•  We should propose a constitutional amendment which (0+ / 0-)

    ...stipulates that each state can only receive federal funds which matches what they paid in taxes.

    Talk about a handy way to neuter the plutocrats' bullshit about a federal balanced budget amendment!

    "We see things not as they are, but as we are." - John Milton

    by Jasonhouse on Sun Sep 09, 2012 at 05:25:08 PM PDT

  •  Excellent Diary and Information (0+ / 0-)

    Not enough Americans are aware of this. It really needs to be promoted throughout this campaign and should be required reading for all.

    Tipped, Recc'd and Tweeted.

    "The real difference between democracy and oligarchy is poverty and wealth. Wherever men rule by reason of their wealth, whether they be few or many, that is an oligarchy, and where the poor rule, that is democracy". Aristotle

    by MuskokaGord on Sun Sep 09, 2012 at 05:26:56 PM PDT

  •  Not too strong a defense, but nice diary anyway nt (0+ / 0-)

    “liberals are the people who think that cruelty is the worst thing that we do” --Richard Rorty

    by jeff in nyc on Sun Sep 09, 2012 at 05:31:35 PM PDT

  •  many red states pay a signifigant amount of money (1+ / 0-)
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    to the federal govt in the form of royalties on natural resources out here in the west. Montana for instance is usually around 90 billion with a B. North Dakota around 300billion. Not sure how it balances out with the amount of taxes and the amount of federal expenditures but it might be worth checking out. Some of those welfare states might end up contributing quite a bit.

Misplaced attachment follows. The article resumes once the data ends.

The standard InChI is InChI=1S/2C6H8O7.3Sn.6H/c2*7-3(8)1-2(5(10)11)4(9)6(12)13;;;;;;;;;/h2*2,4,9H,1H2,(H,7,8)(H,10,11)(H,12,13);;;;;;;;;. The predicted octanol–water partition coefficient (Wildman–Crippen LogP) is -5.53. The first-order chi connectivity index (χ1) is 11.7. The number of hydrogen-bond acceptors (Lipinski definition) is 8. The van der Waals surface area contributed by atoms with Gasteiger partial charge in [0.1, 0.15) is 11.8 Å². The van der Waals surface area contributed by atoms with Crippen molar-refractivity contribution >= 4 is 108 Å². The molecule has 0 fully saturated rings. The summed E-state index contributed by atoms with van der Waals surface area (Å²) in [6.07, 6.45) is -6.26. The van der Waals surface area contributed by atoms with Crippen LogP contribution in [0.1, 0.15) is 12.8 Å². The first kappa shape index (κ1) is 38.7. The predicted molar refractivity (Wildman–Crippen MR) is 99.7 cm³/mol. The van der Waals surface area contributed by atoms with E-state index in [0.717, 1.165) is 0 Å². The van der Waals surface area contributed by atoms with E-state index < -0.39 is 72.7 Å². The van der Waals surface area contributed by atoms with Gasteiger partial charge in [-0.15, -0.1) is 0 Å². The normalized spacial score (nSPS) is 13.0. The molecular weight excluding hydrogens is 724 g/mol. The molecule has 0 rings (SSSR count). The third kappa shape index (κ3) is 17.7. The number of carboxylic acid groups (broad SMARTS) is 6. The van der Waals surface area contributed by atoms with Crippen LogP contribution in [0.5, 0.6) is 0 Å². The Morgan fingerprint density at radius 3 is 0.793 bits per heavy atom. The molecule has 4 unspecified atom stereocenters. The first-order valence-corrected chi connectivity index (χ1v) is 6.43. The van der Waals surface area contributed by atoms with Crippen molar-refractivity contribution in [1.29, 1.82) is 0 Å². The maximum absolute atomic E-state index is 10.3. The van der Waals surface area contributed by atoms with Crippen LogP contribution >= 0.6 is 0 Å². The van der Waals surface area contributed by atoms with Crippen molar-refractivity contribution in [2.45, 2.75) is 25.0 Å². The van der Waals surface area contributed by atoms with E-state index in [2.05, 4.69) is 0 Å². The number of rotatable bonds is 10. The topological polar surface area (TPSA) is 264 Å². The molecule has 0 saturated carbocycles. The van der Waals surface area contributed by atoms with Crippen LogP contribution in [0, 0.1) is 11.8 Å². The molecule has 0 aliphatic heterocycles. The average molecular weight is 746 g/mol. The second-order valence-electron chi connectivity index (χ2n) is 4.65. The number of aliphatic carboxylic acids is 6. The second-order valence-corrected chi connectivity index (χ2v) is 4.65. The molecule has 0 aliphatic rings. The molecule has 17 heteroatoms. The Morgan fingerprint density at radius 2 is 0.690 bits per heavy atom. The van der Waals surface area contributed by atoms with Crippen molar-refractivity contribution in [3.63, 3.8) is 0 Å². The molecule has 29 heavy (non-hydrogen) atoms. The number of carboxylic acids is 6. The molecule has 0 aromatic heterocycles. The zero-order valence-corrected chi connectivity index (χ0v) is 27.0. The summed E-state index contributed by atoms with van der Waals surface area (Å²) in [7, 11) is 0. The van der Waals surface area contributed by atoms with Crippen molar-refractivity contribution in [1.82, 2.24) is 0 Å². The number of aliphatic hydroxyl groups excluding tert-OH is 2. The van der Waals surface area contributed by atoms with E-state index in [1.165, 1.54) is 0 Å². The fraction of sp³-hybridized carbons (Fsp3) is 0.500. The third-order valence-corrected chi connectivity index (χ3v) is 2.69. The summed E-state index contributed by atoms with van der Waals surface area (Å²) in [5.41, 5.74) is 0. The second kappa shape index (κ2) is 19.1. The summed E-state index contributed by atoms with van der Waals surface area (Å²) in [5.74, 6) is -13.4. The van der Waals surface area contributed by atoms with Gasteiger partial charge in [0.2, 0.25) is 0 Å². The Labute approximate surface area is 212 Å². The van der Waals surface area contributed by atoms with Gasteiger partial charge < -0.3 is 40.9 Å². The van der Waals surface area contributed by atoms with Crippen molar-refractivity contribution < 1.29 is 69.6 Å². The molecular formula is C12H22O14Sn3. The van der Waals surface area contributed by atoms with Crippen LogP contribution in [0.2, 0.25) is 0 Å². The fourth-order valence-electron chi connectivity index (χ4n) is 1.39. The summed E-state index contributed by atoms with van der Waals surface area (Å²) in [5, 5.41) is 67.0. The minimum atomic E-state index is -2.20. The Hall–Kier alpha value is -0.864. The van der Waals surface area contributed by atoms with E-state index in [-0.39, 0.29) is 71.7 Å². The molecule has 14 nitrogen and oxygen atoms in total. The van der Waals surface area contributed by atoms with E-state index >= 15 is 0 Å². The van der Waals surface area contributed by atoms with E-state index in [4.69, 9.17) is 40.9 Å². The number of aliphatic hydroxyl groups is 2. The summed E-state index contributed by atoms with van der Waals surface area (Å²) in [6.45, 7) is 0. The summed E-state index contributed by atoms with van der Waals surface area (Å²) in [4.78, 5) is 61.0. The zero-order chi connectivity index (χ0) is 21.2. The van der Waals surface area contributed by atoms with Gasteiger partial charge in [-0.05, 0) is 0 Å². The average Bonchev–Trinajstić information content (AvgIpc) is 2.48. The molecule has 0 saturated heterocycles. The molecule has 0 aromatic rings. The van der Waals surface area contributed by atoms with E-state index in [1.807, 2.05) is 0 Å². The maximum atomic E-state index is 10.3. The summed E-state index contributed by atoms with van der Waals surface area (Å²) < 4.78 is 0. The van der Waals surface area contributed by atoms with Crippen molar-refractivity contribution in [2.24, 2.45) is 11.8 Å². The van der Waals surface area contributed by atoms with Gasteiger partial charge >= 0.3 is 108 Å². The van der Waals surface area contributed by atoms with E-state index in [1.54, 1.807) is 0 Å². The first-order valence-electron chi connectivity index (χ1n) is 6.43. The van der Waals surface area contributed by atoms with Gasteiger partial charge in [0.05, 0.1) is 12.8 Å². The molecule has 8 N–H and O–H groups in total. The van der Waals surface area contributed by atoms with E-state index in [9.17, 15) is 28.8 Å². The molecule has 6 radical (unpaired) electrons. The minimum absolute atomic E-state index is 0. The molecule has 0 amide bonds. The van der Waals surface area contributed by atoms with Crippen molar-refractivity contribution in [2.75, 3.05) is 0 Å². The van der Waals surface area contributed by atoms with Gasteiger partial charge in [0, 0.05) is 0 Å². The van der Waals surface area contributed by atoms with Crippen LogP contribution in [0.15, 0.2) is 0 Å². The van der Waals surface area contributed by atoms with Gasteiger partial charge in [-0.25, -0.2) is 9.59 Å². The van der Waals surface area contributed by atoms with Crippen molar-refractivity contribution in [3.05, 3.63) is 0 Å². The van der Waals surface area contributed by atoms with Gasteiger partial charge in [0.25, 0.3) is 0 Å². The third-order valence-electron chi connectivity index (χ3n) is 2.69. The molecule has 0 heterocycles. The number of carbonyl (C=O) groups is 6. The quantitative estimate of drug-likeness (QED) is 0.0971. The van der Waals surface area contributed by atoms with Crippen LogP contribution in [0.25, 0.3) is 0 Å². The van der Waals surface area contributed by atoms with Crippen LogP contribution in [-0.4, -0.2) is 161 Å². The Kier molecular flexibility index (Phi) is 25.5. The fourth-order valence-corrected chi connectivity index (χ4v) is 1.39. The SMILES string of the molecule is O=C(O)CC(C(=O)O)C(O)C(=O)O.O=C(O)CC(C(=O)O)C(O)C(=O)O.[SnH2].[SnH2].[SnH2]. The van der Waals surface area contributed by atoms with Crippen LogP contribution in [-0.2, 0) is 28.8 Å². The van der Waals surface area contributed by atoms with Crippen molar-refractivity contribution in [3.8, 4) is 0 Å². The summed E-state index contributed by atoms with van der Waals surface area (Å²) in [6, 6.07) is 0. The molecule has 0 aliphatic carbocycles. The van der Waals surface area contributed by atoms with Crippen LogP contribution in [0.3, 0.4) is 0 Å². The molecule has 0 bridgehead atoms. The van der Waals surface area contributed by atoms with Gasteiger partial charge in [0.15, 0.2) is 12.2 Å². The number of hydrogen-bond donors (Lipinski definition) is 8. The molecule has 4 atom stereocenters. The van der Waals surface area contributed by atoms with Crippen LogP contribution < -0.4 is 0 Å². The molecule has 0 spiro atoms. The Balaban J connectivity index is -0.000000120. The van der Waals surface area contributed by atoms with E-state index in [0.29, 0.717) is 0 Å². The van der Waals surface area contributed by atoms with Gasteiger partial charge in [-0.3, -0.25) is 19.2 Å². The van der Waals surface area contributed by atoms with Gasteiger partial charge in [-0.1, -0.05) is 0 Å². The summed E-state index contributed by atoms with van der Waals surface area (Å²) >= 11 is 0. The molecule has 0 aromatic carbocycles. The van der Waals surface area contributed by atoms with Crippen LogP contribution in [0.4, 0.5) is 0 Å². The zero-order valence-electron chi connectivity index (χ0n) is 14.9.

There are up as well as down sides to having your state produce lots of coal or oil.

    How big is your personal carbon footprint?

    by ban nock on Sun Sep 09, 2012 at 05:33:29 PM PDT

  •  Sherman stopped too soon (0+ / 1-)
    Recommended by:
    Hidden by:

    Just sayin'...

    I grew up in the eastern red states. I hope to never need to move back.

    More Democrats really should make this case on the national stage. "You have been electing Republicans ever since the civil rights movement, and your states have continuously become more and more a drag on the country. You have worse jobs, worse houses, worse  schools, worse incomes, and worse health than many war torn European countries. If it wasn't for all the money the rest of the US has given you, you would barely be distinguishable from countries in South America or Africa. Many of you still wouldn't have electricity if it wasn't for Democrats and the generosity of the rest of the country.